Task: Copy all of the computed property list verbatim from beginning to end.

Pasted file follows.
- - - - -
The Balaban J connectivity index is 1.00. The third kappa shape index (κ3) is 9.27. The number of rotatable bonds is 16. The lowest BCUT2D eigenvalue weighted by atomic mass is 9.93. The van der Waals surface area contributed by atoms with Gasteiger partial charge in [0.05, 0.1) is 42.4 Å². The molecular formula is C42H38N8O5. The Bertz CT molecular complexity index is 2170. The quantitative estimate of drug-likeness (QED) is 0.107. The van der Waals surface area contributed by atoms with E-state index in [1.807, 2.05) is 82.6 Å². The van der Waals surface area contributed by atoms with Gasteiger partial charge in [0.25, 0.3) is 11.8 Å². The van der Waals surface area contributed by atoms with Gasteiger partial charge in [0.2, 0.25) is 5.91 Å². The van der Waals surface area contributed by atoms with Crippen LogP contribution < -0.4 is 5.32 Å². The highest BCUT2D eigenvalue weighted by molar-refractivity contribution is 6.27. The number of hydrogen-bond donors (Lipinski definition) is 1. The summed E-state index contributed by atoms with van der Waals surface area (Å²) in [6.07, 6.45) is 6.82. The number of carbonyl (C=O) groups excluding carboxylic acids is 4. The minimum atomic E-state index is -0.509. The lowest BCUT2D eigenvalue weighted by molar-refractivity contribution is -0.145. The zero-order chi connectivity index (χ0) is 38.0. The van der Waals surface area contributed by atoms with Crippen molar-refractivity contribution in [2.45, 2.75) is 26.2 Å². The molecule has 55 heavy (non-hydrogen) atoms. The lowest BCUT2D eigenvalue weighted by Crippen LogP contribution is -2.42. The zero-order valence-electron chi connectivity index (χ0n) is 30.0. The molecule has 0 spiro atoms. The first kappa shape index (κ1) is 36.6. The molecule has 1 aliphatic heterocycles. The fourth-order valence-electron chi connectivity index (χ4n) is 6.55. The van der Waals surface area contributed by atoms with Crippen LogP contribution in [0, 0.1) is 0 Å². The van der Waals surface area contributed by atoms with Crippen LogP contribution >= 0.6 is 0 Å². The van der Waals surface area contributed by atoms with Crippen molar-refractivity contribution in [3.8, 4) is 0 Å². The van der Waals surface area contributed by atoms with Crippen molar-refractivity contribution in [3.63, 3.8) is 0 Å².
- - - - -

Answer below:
The Balaban J connectivity index is 1.00. The third kappa shape index (κ3) is 9.27. The number of rotatable bonds is 16. The lowest BCUT2D eigenvalue weighted by atomic mass is 9.93. The van der Waals surface area contributed by atoms with Gasteiger partial charge in [0.05, 0.1) is 42.4 Å². The molecular formula is C42H38N8O5. The Bertz CT molecular complexity index is 2170. The quantitative estimate of drug-likeness (QED) is 0.107. The van der Waals surface area contributed by atoms with E-state index in [1.807, 2.05) is 82.6 Å². The van der Waals surface area contributed by atoms with Gasteiger partial charge in [0.25, 0.3) is 11.8 Å². The van der Waals surface area contributed by atoms with Gasteiger partial charge in [0.2, 0.25) is 5.91 Å². The van der Waals surface area contributed by atoms with Crippen LogP contribution < -0.4 is 5.32 Å². The highest BCUT2D eigenvalue weighted by molar-refractivity contribution is 6.27. The number of hydrogen-bond donors (Lipinski definition) is 1. The summed E-state index contributed by atoms with van der Waals surface area (Å²) in [6.07, 6.45) is 6.82. The number of carbonyl (C=O) groups excluding carboxylic acids is 4. The minimum atomic E-state index is -0.509. The lowest BCUT2D eigenvalue weighted by molar-refractivity contribution is -0.145. The zero-order chi connectivity index (χ0) is 38.0. The van der Waals surface area contributed by atoms with Crippen molar-refractivity contribution in [2.45, 2.75) is 26.2 Å². The molecule has 55 heavy (non-hydrogen) atoms. The lowest BCUT2D eigenvalue weighted by Crippen LogP contribution is -2.42. The zero-order valence-electron chi connectivity index (χ0n) is 30.0. The molecule has 0 spiro atoms. The first kappa shape index (κ1) is 36.6. The molecule has 1 aliphatic heterocycles. The fourth-order valence-electron chi connectivity index (χ4n) is 6.55. The van der Waals surface area contributed by atoms with Crippen LogP contribution in [0, 0.1) is 0 Å². The van der Waals surface area contributed by atoms with Crippen LogP contribution >= 0.6 is 0 Å². The van der Waals surface area contributed by atoms with Crippen molar-refractivity contribution in [3.8, 4) is 0 Å². The van der Waals surface area contributed by atoms with Crippen molar-refractivity contribution in [3.63, 3.8) is 0 Å².